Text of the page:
Morvark climbed aboard with the couple and the magical fog disappeared.  The journey back to Cornouaille, the kingdom of Gradlon, was resumed. Melgven soon gave birth to their child. A charming girl was born, and was given the name of Dahud (a word that means “good magic”). Then, to Gradlon’s despair, Melgven died. Her beautiful body had to be thrown into the ocean.
 
The sea at this point may represent the universal consciousness, or that which a civilization forgets as it becomes materialistic. Along the path of increasing contact with the external world, a society throws its knowledge of eternal wisdom into the sea of oblivion. Only the children of wisdom remain alive, and these are not always loyal, because they live in the atmosphere of the material world with all its illusions.
 
Gradlon could not recover from the loss of his wife. He started drinking. When ministers came to ask for his opinion on matters of State, he would answer:
 
“Do as you think best.”
 
Dahud grew, and her beauty was like that of her mother. However, the girl was profoundly selfish. She systematically disobeyed the teachings of Kaurintin, the spiritual authority of Cornouaille. Knowing that she was a demigod and had magical powers, Dahud misused her gifts and talents. Usually drunk and suffering from depression, her father accepted everything Dahud did because he felt she was as beautiful as his wife had been. [4]
 
One day, Dahud asked King Gradlon to build a special city for her, in which the high priest Kaurintin would have no power or influence.  The city was built on a gigantic embankment, protected from the waters of the sea by a complex set of dikes. A system of floodgates was open and closed so that ships could enter and leave the port of the city.
 
The new metropolis became the largest city in the world. Its name was Ker-Is, which means “low city”. With her magical powers, Dahud created a legion of monstrous animals that were able to perform all manual tasks. Now the people of the kingdom, already concentrated in the city of Is, could dedicate themselves to doing nothing, to leisure, to futility, to drinking and to having sex without love. It was the utopia of human animality.
 
Each night, Dahud organized a dancing party for the upper economic and political class of the city. Everyone was fascinated by Dahud’s physical beauty. There was no citizen who was not willing to do anything to spend a night with her.
 
At the end of the ball, after the last dance, she quietly invited a gentleman to go to her bedroom. The two lovers then had an exuberant night of pleasure. Shortly before dawn, Dahud had the man murdered so that no one could be a witness to her actions.
 
The inhabitants of the city of Is were so corrupted already that they did not seek to investigate what happened to the disappearing citizens. They wished to avoid risks. They sought short-term pleasure and were not interested in such things as self-knowledge, self-control, truth, or sincerity, although some of them used these beautiful words often and with elegance.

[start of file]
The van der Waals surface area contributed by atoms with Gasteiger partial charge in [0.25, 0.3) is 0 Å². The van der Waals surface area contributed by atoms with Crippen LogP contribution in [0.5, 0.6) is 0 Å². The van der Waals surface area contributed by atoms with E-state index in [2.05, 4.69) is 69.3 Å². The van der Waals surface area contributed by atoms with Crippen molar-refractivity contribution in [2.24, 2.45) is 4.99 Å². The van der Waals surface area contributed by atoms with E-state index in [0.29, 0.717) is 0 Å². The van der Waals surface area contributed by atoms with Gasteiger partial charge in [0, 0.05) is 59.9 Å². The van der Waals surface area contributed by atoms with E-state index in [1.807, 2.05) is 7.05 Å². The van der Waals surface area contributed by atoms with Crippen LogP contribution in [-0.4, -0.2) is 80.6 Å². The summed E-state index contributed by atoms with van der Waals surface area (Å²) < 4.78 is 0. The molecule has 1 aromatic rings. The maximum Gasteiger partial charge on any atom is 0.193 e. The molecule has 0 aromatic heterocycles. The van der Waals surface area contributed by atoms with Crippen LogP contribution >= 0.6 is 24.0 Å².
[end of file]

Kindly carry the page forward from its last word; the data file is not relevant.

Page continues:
Once an unknown man with a physically luminous presence appeared at the ball in Dahud’s castle. No one knew where he came from. Dahud was curious, and invited him to spend the rest of the night with her. He kindly refused, but she replied:
 
“It’s an order.”
 
“I don’t take orders from mortals”, he said.
 
That morning, no one was assassinated. The next night the same stranger appeared again at the ball. Invited to go to Dahud’s bedroom, he refused, and Dahud “felt for the first time that she loved him”.
 
On the third night, the legend goes, there was a terrible wind. The gates that protected the country from the waters were closed with a special key, which was held by King Gradlon himself.
 
In this story Dahud symbolizes the degenerate Magic, the misuse of the power of thought, and the human potentialities put at the service of selfishness. Every citizen who symbolically had “a night of love with her” - that is, who sought Magic for egocentric purposes - died spiritually the next morning. A messenger of the gods rejected the trap and changed the whole situation. At that moment, Karma was ripe and the entire island approached its end.
 
The lesson does not apply exclusively to the Atlantean context, and it is valid in today’s civilization. Our humanity, too, will have to put an end to the growth of selfishness, or else selfishness may put an end to it.
 
A master of wisdom announced in the 19th century that when our humanity reaches its zenith of physical intellectuality, and once it develops its highest material civilization, being unable to go any higher in its own cycle, its progress towards absolute evil will be arrested (just as its predecessors, among them the Atlanteans) by a cataclysmic change of adequate proportions. In this way, materialistic civilization will be destroyed. [5]
 
The karmic mystery of 21st century consists in the secret equation of the price to pay for the inevitable replacement of selfish ignorance with the wisdom of impersonal justice.
 
“Dahud”, says the legend, “asked the stranger why he did not wish to love her.”
 
“Because you don’t love me”, he replied.
 
“And how can I prove my love?”, asked Dahud.
 
“You can show your love by giving me the secret key to the floodgates that protect the city”, said the stranger.
 
Dahud went to her father. He was drunk as usual, having lost his vigilance and attention. Dahud reached into his pockets and grabbed the key to the floodgates, delivering it to the luminous gentleman.